(WASHINGTON) — The attack at Hamid Karzai International Airport last August that killed 13 U.S. service members and at least 170 Afghans was the result of a single explosive device detonated by an ISIS-K terrorist, a months-long military investigation has found, it was announced Friday.

The Pentagon had originally described the attack as “complex,” with multiple ISIS-K fighters firing on the crowd as well after the explosion.


The top U.S. commander for the Middle East said the evidence gathered in the investigation — including analysis by medical examiners and explosive experts, as well as interviews with more than 130 people — shows his initial assessment was wrong.

“The fact that this investigation has contradicted our first impression demonstrates to me that the team would enter this investigation with an open mind in search of the truth,” said Gen. Frank McKenzie, head of U.S. Central Command.

During the briefing defense officials narrated what they called “the only known footage of the blast itself,” which they said appears to show a “single individual dressed in all black” stepping forward from the crowd.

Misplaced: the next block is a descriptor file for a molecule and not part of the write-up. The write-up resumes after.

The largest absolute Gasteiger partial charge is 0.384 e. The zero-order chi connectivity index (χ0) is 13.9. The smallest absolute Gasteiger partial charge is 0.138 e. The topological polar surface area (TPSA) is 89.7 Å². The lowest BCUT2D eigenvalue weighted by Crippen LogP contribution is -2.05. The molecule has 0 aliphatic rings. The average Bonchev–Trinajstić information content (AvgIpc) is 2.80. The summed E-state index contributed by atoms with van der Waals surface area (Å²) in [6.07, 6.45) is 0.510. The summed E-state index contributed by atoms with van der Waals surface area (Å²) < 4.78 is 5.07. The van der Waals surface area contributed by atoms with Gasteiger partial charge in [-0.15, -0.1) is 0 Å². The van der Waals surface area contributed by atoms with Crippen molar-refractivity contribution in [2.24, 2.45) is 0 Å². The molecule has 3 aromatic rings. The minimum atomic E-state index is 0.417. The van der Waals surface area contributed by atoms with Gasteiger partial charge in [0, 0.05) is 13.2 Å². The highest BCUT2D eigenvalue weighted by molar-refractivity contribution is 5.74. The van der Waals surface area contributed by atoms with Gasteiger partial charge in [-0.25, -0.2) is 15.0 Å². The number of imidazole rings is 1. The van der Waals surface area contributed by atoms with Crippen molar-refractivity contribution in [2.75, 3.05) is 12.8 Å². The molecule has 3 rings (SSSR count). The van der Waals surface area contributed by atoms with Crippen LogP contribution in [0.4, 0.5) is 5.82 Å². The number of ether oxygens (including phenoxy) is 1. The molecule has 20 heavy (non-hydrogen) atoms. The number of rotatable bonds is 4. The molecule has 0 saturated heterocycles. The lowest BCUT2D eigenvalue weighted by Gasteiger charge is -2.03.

The blast seems to emanate from this individual, they said.

The investigators found that several misapprehensions on the day of the attack led to the error.

For instance, witnesses heard gunfire, and saw what appeared to be gunshot wounds on victims.


But investigators found warning shots fired by friendly forces to disperse crowds after the explosion echoed and created the illusion of a firefight, and the apparent gunshot wounds were caused by five-millimeter ball bearings that were propelled from the suicide bomb by 20 pounds of military-grade explosives, tearing through the densely-packed crowd at the airport’s Abbey Gate.

Adding to the confusion, Marines helping process Afghan civilians at the gate close to the explosion were disoriented by the large blast, and some were tear gassed when the ball bearings from the bomb punctured CS canisters worn on their own equipment, officials said.

“The battlefield is a confusing and contradictory place, and it gets more confusing the closer you are to the actual action,” McKenzie said.


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